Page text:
Important note: Again, I am sharing my personal observations and investment style, which may not be appropriate for you and your financial situation. Consult with your financial advisor before making any investments.

Observational Reality vs. Scientific Proof

Western thought is heavily based on reason and one of the key underpinnings of
reason is scientific proof. We therefore all are somewhat slaves to that which is
“proven” and this reliance produces a critical weakness in that much of what we
considered “proven” is often subsequently proven wrong and much of what we
intuitively suspect is right remains unproven. The more I go through life, the more
I’ve become aware of the shortcomings of scientific proof and the more I am
compelled by what I would term “observational reality.”

Here is a sweet example of observational reality: uncommon amounts of super-aged
people, say those who live beyond the age of 100, eat chocolate. My wife and I were
blessed to have two grandmothers live to age 100 and they were both chocoholics.
One of the oldest people to ever live, Jeanne Calment, who lived to the ripe age of
122, also was known to love chocolate and had a daily “dose.” At some point in the
last couple of decades, scientists seemed to have noticed the same and so, as
scientists are wont to do, they set out to find if there was a scientific explanation.
They found that indeed there are elements of chocolate that provide several health
benefits, but only if taken in large doses and specifically, the best way to access
those benefits were through dark chocolate. These findings unleashed a torrent of
dark chocolate products in the marketplace. But, here is where the science and our
grandmothers diverge. You see our grandmothers ate regular milk chocolate like
M&M’s and generic Hersey bars, not fancy and expensive craft dark chocolates and
I’d venture to say, neither did Jeanne Calment. You see, dark chocolate doesn’t taste
as good as milk chocolate and as a result perhaps you would not eat as much of it,
thereby reducing the effectiveness of the whole notion. In fact, it could well be that
dark chocolate is actually less effective than milk chocolate because fewer people
love dark chocolate enough to make it a habit. Maybe it all has little to do with the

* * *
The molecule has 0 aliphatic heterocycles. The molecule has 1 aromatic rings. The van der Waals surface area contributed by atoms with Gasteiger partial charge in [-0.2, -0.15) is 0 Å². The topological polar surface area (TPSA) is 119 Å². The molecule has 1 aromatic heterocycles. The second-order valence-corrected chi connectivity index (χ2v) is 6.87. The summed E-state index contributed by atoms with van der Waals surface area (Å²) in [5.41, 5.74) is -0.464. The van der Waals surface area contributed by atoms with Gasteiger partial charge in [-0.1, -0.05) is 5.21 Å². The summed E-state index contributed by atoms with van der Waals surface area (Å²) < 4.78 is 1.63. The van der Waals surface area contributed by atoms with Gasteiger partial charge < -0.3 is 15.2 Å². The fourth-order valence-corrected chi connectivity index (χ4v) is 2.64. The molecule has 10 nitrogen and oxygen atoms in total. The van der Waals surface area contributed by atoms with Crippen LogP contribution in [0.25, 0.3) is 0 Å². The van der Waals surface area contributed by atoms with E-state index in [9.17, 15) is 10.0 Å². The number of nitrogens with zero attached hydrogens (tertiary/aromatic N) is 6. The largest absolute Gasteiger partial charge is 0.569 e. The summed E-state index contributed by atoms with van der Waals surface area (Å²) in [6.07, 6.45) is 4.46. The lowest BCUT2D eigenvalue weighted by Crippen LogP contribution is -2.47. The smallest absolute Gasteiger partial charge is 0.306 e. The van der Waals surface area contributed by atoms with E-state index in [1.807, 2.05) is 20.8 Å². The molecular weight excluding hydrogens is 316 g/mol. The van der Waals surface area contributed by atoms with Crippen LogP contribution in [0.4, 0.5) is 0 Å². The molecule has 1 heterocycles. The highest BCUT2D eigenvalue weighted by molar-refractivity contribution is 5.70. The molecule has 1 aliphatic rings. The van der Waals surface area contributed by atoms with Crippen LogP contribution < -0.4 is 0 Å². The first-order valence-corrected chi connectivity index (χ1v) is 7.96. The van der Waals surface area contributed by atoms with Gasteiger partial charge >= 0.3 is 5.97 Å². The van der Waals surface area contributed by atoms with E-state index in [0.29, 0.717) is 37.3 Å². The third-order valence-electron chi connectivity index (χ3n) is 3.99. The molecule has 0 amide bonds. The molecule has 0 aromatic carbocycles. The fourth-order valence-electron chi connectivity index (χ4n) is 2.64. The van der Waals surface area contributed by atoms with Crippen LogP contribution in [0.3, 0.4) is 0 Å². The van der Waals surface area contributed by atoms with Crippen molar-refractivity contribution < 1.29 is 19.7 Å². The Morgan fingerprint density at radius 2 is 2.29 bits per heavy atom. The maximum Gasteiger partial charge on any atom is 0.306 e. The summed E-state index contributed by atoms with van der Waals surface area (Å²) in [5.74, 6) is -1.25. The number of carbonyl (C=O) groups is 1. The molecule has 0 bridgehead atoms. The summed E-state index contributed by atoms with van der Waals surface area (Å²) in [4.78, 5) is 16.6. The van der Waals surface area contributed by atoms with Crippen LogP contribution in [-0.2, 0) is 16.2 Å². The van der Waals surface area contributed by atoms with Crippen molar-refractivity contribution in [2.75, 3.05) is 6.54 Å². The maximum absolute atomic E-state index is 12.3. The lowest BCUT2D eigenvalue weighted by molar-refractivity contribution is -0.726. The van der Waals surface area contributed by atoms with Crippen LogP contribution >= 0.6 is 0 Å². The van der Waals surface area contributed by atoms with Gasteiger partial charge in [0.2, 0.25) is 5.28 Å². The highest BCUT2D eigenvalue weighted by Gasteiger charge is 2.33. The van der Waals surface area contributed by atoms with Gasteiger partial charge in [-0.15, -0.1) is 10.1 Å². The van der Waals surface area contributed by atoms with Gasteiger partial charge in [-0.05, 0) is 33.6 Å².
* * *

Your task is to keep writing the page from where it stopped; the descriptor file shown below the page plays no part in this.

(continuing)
chemical elements in the chocolate, and the benefit is largely as result of the simple
daily elation of taking a minute to enjoy something that tastes great. Who knows?
Who cares?

So I think its fair to say that science has not caught up with our grandmothers yet.
Science has found some elements, which seem to help explain, but they haven’t
gotten to the complete explanation and it’s a fair bet that they wont for quite some

The point here is that you don’t need to know the science to know what is effective
in life. The “why” is interesting, but not a requirement. If you observe that a
preponderance of very old folks eat chocolate, then you’re likely well served to
imitate that wonderful habit. Enjoy the chocolate today, the science will eventually
catch up.


Knowing your Why doesn’t seem very important when everything is going wonderfully. When life is grand we are usually not asking the deep inconvenient questions, such as: What am I doing with my life and WHY am I doing it? Frankly who cares? Life is awesome, pass the champagne! However, when things get rough in life, as they invariably do, the WHY becomes the most important question of all. And if you don’t have a good why when you are in that ridiculously rough patch, you’re doubly screwed. Sometimes I think life throws us into tough situations just so we can directly confront our why and test it to see if it’s solid. If your Why is weak, then you need to upgrade it, and the sooner the better. Below is an excerpt from my book, The Start-Up J Curve, where I discuss the importance of having a solid Why as it relates to startups and their founders. My friend, former Navy SEAL Mark Divine, had great advice on this.

Whether you are a missionary or a mercenary raises the fundamental question of why you are embarking on your start-up journey. My friend and former Navy SEAL Commander, Mark Divine, boils it down to this question: “What is your why?” Mark was ten years active on SEAL teams and ten years in the reserves. He then started a company called SEALFit that helps train prospective SEALs as well as civilian adventurers to test themselves. SEALFit’s ultimate test is called Kokoro Camp, and it’s a fifty-hour, nonstop crucible training event modeled after the Navy SEAL Hell Week. That is fifty hours straight of hard-core mental and physical exertion, with no sleep. Less than 50 percent of the class will finish the ordeal. At some point during the camp, Mark asks students to state their why for attending the camp. Mark can often get a strong sense of whether they will successfully complete the training based on their answers.

Here are some typical responses to the why question:

  • “I am here to prove that I am tough enough to be a Navy SEAL.” (This is not a strong why, and these guys often fail.)
  • “I want to prove to my two daughters that I am strong and will always be there for them.” (Lottery winner! This woman crushed it.)